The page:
Australia’s regional ports are booming as state governments partner with cruise lines to create new destinations where ships can dock and land their passengers, said the president of our biggest operator, Carnival Australia and chair of the Cruise Lines International Association.
But while Sture Myrmell supports the NSW Government’s cruise development plan and its attempts to explore alternatives to Garden Island, he is still to be convinced Port Botany will be the eventual winner.
“The fact that the NSW government has released their cruise plan is a step forward and it lays a path to a solution to the congestion in Sydney,” Mr Myrmell told Cruise Passenger.
“We’re very supportive of the process and looking forward to having a solution. I think it’s too early to say. In theory, could it be Port Botany? Absolutely. Could it be somewhere else? Yes, it could. The real work hasn’t been done yet.”
Mr Myrmell revealed ports in Western Australia, Queensland and elsewhere were about to reap the benefits of investment, spreading the more than $5 billion spending by cruise lines and their passengers around the country each year.
“In the past there might have been a focus on capital cities, but now regional Australia is realising the positive impact it can have on their economies. And the ports are starting to work with tourism bodies and vendors and shore excursions providers are starting to realise that if we can work together, we can move this industry forward.
“If we don’t, it only takes one to scupper the whole plan.
“Broome is a great example. A couple of years ago we had to pull out of WA. We spoke frankly to the government. They committed to dredging and improving the access to Broome. The ports have been working hard on getting gangways that are suitable for ships. It’s the tidal ways area that are the challenge.
“The tourism minister is incredibly supportive, and when you get all these components coming together you get a turnaround, and Broome is going to be the marque port in Western Australia.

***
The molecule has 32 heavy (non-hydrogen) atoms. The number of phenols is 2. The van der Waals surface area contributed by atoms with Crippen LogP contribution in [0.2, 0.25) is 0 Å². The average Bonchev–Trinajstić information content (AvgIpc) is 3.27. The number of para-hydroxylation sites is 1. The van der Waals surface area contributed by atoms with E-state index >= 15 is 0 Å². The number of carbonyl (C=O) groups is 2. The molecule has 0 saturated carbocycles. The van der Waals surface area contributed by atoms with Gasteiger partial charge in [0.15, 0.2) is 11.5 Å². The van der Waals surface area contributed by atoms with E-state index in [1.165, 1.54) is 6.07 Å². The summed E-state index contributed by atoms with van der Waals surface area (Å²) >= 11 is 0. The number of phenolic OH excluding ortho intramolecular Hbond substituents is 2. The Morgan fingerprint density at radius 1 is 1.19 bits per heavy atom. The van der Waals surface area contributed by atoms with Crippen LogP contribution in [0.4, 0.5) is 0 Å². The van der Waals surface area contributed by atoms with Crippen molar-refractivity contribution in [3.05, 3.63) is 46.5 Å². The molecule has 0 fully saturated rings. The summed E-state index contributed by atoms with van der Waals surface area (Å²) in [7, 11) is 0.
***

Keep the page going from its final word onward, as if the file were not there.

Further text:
“As a direct effect of that, Princess have now decided to deploy ships in WA and they are going to be homeporting in WA in November and December of this year from Fremantle. And that lays the foundation for further growth in WA.”
There is, he said, a similar story in Queensland.
“The new terminal in Brisbane that is coming in 2020 and is going to be a game changer. Not just for Brisbane, but for cruise tourism in Queensland as a whole. Dredging the channel in Cairns is going to allow bigger ships to come right into the heart of the city.
“We’ve been homeporting over the last three years. We are shifting ships around and we are not going back next year, but it’s a market that has worked well for us and its proximity to Papua New Guinea means it opens up opportunities in terms of itinerary planning and it has a lot going for it.
“When the bigger ships can get in, it opens it up not just as a destination but also as a homeport. How many brands are going to be homeported there, I don’t know, but we have more overnights in Cairns for P&O and Princess already.
“And other brands will follow suit once they realise they can get in.”
Mr Myrmell was speaking aboard Majestic Princess, the newest and biggest of the line’s vessels to be homeported in Australia.
“It’s the line’s flagship,” he said. “It speaks volumes about the confidence we have in the Australian market and its continued growth that she is here today.”